The Float X and DHX model names are back in Fox's lineup for 2022, this time in the form of a new air shock and a new coil shock aimed at aggressive trail riders. Both shocks use a single tube design instead of the twin-tube layout used in the Float X2 and DHX2, and offer externally adjustable low-speed compression and rebound, plus a climb switch.
The Float X requires approximately 40psi less pressure than the DPX2 to achieve the same amount of sag thanks to its larger piston area. That means heavier riders will be less likely to get tennis elbow inflating their shock to the correct pressure, and it also broadens the range of bikes that the Float X should work well with. The DPX2 is going to be phased out, with the new Float X taking its place in the lineup. External Adjustments
The Float X and DHX both have 11 clicks of low-speed compression and 11 clicks of rebound, with numbers printed on the dials to make it easier to keep track of settings. The rebound dial on the DHX is a little different than the one on the Float X, but the damper design of both shocks is identical.
Along with the compression and rebound adjustments, there's also a two-position lever that's used to switch the shock into a firm mode for climbing. The firm mode is tunable by Fox service centers if a rider wants for a different amount of support than the stock configuration provides.
Fox will also be offering a remote lever option for both shocks that will allow the firm mode to be selected on the fly. More Volume Spacer Options & A Bigger Bottom-Out Bumper
The current Float X2 has received praise for how well it deals with big hits, praise that's due in part to the generous bottom out bumper that prevents any clanging or harshness at the end of the stroke. Fox's designers carried that over to the Float X, equipping it with an MCU foam bumper that's much more substantial than the rubber o-ring found in the DPX2.
The Float X comes with five volume spacer options: -0.2, -0.4, -0.6, -0.8, -1.0, plus an additional .1 spacer that can be added to any of those five sizes. That should make it easier to fine tune the amount of end stroke ramp up, and make it less likely that a rider will find themselves caught in a middle ground between not enough and too much progression. DHX
The DHX receives several of the features that were first seen on the DHX2, including detents on the preload collar to keep the spring securely in place, and a full spring collar and C-clip to hold the spring to the shock.
As mentioned, the rebound dial is in a different location than on the Float X, with a design that allows it to be accessed from multiple angles. If frame clearance allows, it can be turned by hand, or a 3mm hex can be used instead. There are also indents along the outer edges that'll allow it to be turned with a 2mm hex for frames where it's an extra-tight fit.Versions, Lengths & Mounting Options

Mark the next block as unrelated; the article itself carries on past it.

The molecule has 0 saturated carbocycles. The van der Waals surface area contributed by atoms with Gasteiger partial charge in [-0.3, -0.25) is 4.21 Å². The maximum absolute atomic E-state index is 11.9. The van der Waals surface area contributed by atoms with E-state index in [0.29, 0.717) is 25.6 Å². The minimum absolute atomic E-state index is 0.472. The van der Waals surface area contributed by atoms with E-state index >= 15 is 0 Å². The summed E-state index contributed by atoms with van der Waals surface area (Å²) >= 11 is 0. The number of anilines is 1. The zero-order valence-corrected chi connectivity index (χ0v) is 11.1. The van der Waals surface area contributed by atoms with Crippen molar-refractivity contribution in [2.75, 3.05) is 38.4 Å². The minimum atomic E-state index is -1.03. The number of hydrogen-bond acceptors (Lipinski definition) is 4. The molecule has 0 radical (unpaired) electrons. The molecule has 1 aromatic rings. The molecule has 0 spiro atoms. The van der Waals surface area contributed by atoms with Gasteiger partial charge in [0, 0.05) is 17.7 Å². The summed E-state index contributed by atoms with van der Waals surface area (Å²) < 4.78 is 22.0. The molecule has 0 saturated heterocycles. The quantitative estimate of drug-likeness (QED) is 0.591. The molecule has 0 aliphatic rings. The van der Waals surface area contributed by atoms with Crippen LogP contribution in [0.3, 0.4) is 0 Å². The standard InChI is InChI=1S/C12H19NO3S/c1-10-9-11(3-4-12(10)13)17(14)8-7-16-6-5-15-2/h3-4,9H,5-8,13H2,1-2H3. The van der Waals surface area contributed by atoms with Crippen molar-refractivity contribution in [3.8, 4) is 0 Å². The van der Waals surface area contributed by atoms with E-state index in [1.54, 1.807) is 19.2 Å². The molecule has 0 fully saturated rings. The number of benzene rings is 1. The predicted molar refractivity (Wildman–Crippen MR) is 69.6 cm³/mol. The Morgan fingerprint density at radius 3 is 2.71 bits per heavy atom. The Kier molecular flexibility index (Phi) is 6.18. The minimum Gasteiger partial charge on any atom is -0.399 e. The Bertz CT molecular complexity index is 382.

The Float X is available in a Factory and a Performance Elite version, while there's only a Factory model for the DHX.
Both shocks are compatible with Fox's bearing mount hardware on both sides, as long as the frame it'll be going on is compatible. Weights will vary depending on size, but for reference the 210 x 55mm Float X weighs 478 grams, and the same size DHX with a 450 lb/in spring weighs 745 grams.Float X Factory sizes:
Standard eyelet: 190x45 / 210x50 / 210x52.5 / 210x55 / 230x57.5 / 230x60 / 230x65
Trunnion eyelet: 185x52.5 / 185x55 / 205x60 / 205x62.5Float X Performance Elite sizes:
210x50 / 210x55 DHX sizes:
Standard Eyelet: 210x50 / 210x52.5 / 210x55 / 230x57.5 / 230x60 / 230x65
Trunnion eyelet: 185x52.5 / 185x55 / 205x60 / 205x62.5Prices
Float X: USD $499 - $569 / CDN $699 - $799 / EUR €699 - €799
DHX: USD $549 / CDN $769 / EUR €759 I have two rides on the Float X so far, and one on the DHX, so it's still very early in the review process. Setting up the Float X has been trouble free, and I've subjected it to a few big hits that put the bottom out bumper to the test, a test it passed with flying colors. Look for a review later this summer once I get in enough time on both shocks. A Commencal Meta TR will be serving as the test sled, and I'll also be comparing them to the stock Float X2 that the bike came with, and other options from a competitor or two as well.